2004
Volume 4, Issue 1-2
  • ISSN: 2588-8277
  • E-ISSN: 2667-162X

Abstract

Abstract

In this article I analyse the diary of the historian Paul Fredericq following the concept of ‘academic life’, a term coined by Johan Huizinga and further explored by Klaas van Berkel. It calls for the study of the university that goes beyond the institutional, perceiving the university as a living community with multiple interactions with society. Personal documents such as the diary of Fredericq prove to be excellent sources to this informal, anthropological view on the university. The diary reveals how the ‘personal’ life and the ‘university’ life of Fredericq intertwined and how his research and teaching was mixed up with engagements in the Flemish Movement, liberal politics and cultural world. In his diary he spoke about a double life, namely this combination of being a scientist and being a public figure. To conclude, this article discusses Fredericq as a case of the responses and concerns of universities around 1900 to the growing extra-curricular activities of the academic community.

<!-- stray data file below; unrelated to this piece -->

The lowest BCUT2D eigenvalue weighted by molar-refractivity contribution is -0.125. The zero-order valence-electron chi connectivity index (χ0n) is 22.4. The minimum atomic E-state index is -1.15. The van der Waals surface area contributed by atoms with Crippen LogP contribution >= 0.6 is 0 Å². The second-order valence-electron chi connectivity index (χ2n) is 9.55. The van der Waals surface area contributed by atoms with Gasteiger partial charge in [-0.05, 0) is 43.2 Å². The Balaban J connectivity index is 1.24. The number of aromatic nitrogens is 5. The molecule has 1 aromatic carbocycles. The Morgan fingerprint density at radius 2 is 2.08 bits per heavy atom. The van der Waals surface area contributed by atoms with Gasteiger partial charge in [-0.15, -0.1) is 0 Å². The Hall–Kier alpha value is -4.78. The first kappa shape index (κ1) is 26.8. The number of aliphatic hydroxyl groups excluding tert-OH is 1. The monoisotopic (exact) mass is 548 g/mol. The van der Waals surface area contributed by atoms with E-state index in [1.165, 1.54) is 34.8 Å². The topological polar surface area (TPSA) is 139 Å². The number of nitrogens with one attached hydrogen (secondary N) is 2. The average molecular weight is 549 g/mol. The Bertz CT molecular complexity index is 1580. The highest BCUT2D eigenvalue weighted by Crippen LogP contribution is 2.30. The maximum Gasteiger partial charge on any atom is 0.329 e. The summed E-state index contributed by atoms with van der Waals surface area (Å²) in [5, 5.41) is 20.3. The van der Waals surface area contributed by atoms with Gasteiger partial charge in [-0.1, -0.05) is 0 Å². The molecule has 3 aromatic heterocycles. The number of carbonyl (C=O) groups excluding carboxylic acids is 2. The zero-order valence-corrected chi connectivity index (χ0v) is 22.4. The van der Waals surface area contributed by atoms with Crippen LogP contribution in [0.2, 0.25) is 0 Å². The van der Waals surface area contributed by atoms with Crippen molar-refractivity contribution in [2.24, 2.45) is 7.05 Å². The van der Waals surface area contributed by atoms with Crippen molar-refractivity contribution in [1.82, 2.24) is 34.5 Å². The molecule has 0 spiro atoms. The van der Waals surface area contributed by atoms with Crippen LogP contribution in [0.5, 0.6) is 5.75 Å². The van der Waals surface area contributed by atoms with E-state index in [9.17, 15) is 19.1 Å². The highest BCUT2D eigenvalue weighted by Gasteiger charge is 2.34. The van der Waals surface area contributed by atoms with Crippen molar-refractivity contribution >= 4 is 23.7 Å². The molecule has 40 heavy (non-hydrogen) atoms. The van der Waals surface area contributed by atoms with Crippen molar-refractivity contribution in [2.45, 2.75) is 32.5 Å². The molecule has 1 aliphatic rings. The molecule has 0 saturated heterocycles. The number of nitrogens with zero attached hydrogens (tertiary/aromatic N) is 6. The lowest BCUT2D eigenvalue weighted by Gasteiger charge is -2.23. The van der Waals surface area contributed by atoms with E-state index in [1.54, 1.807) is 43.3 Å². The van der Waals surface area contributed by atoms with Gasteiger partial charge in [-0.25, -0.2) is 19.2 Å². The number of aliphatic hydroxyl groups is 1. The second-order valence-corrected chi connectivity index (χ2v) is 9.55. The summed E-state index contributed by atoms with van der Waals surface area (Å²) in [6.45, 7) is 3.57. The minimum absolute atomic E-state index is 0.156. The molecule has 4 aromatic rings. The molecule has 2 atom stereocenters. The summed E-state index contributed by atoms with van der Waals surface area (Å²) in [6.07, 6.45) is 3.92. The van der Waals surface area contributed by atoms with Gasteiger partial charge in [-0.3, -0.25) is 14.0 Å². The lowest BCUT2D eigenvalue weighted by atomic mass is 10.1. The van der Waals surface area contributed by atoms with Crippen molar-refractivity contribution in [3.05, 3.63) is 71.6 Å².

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/content/journals/10.5117/DMT2020.1-2.004.MANT
2020-01-01
2021-12-02
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